Global Intellectual Property Center

U.S. Chamber Hails Passage of Cybersecurity Measure Enhancing Efforts to Fight IP Crimes

U.S. Chamber Hails Passage of Cybersecurity Measure Enhancing Efforts to Fight IP Crimes

WASHINGTON, D.C.—The U.S. Chamber of Commerce’s Global Intellectual Property Center (GIPC) today hailed the passage of H.R. 4061, legislation that would enhance law enforcement’s ability to detect, investigate and prosecute cybercrimes, including crimes that involve the theft of intellectual property (IP). Dr. Mark T. Esper, executive vice president of the U.S. Chamber’s GIPC, issued the following statement regarding the passage of this measure:

“By enhancing law enforcement’s ability to detect, investigate and prosecute cybercrimes, Congress is taking an important step to further address the crime of Internet piracy and the damaging effect IP theft has on American jobs and our economy.

“The House of Representatives should be commended for its steadfast support of IP rights and active role in helping to ensure that intellectual property is protected online. This vote is a clear indication that lawmakers understand the value IP has on job creation and the role it can play in our economic recovery.  We hope the Senate will take similar action soon and send this bill to the President.”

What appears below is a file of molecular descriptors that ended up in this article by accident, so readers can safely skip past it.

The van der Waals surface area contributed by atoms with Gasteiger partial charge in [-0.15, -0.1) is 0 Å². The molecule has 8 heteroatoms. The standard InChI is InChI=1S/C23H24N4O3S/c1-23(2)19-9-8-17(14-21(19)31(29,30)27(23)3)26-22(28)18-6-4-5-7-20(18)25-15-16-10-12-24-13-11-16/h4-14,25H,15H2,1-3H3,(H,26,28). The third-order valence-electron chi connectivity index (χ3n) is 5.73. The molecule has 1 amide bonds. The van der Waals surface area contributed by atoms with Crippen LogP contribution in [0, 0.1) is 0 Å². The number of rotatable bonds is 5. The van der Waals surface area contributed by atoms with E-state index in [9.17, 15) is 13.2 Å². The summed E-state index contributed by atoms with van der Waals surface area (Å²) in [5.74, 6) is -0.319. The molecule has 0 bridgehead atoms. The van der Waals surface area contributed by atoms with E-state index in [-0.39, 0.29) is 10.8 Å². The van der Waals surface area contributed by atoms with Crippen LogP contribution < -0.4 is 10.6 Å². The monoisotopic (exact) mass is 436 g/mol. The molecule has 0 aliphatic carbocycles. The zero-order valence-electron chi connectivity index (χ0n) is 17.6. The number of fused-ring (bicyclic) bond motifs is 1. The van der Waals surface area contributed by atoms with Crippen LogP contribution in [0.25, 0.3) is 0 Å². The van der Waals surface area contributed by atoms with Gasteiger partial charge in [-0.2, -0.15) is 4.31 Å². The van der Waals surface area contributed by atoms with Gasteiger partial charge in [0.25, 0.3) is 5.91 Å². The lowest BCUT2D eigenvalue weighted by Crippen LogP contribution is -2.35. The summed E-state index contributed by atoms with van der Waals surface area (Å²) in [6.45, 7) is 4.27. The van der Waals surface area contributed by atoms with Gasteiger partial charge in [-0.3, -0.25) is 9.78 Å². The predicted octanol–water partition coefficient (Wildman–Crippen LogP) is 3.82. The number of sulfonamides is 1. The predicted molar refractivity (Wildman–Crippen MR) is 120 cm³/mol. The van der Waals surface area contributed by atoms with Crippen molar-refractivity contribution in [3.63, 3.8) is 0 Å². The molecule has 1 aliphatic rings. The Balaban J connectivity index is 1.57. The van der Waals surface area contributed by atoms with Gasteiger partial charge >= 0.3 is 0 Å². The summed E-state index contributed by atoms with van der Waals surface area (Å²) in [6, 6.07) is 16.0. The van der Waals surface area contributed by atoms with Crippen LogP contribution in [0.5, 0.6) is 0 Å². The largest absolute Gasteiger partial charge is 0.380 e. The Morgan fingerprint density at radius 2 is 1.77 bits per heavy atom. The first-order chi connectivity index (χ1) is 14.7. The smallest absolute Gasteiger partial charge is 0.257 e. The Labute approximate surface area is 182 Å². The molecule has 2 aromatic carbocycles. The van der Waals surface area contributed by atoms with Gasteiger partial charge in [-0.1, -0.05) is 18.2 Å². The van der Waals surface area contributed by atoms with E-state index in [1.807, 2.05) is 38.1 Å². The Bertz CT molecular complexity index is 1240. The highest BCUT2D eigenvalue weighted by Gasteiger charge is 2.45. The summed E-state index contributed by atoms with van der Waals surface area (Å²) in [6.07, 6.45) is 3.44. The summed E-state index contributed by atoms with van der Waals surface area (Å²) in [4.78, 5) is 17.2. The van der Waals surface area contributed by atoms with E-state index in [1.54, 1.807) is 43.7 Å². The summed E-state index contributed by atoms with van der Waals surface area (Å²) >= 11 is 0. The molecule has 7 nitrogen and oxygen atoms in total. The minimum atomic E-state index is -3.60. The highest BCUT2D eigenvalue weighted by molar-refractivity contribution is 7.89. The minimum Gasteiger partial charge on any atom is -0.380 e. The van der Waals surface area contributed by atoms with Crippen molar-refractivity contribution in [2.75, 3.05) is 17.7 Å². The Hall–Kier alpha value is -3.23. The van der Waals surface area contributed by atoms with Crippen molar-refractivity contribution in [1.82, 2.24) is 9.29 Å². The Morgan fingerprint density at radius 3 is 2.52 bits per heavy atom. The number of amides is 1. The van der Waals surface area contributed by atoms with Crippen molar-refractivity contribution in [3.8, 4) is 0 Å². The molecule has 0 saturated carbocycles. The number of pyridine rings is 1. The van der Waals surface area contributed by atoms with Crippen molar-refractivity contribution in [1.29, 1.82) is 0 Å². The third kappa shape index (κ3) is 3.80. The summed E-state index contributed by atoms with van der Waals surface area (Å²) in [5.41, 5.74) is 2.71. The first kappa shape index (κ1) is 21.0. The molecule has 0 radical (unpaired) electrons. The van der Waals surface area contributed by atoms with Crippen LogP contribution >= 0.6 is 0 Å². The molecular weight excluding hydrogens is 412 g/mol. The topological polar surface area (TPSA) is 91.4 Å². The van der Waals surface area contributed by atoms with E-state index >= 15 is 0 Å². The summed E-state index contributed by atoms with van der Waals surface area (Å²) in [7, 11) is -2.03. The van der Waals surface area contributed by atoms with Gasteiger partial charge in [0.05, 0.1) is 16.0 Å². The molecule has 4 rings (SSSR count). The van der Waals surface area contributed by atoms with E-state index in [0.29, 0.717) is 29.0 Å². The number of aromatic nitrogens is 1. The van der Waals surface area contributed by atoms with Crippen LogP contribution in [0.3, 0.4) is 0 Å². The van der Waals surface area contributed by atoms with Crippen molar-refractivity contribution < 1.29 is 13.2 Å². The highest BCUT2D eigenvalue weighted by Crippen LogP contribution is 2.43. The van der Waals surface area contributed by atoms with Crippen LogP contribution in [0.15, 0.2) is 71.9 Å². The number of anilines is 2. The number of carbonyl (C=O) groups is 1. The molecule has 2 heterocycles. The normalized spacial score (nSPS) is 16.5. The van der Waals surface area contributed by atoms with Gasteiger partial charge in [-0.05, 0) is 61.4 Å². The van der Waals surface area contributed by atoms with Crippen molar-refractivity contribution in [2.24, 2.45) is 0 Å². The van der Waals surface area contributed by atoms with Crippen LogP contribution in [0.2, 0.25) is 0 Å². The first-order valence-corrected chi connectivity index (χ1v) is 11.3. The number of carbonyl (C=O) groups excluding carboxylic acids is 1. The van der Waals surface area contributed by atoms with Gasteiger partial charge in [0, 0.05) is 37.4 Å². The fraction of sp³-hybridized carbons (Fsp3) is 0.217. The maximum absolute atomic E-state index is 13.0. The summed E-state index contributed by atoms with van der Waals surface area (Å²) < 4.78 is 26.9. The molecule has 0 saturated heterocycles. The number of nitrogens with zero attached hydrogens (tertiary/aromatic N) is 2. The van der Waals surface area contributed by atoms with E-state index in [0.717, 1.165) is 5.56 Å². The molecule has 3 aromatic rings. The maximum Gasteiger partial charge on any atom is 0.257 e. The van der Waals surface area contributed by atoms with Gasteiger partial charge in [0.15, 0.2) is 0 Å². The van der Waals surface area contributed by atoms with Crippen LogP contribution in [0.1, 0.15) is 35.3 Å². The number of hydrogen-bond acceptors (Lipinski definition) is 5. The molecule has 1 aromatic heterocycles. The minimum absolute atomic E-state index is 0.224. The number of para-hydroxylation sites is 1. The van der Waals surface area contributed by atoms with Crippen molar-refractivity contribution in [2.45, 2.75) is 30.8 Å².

Intellectual property is those creations of the mind—from new medicines and business software, to the latest cell phones, movies, and music—that help drive the innovation and creativity that have marked America’s spirit of enterprise and spurred economic growth. The United States’ intellectual property is worth over $5 trillion to the U.S. economy and accounts for more than one-half of all U.S. exports.  IP dependent-industries, which rely on patents, copyrights and trademarks to protect inventors’ and artists’ rights,  employ over 18 million Americans.

Online IP theft is a growing problem that has a detrimental impact on America’s economy. It has been estimated that in one year, global online piracy—the theft of movies, music, books, and other copyrighted items—cost the U.S. economy $52 billion in lost tax revenue, impacting tens of thousands of jobs. The importance of this to the U.S. economy cannot be overstated. Copyright industries are increasingly important to the U.S. economy, representing more than 11% of the GDP and more than 8% of the U.S. workforce, and growing at a rate that is twice that of the U.S. economy as a whole.

The Chamber’s Global Intellectual Property Center is working around the world to champion intellectual property (IP) as vital to creating jobs, saving lives, advancing global economic growth, and generating breakthrough solutions to global challenges.

The U.S. Chamber of Commerce is the world’s largest business federation representing the interests of more than 3 million businesses of all sizes, sectors, and regions, as well as state and local chambers and industry associations.

For more information, please contact Trinh Nguyen at 202-463-5379.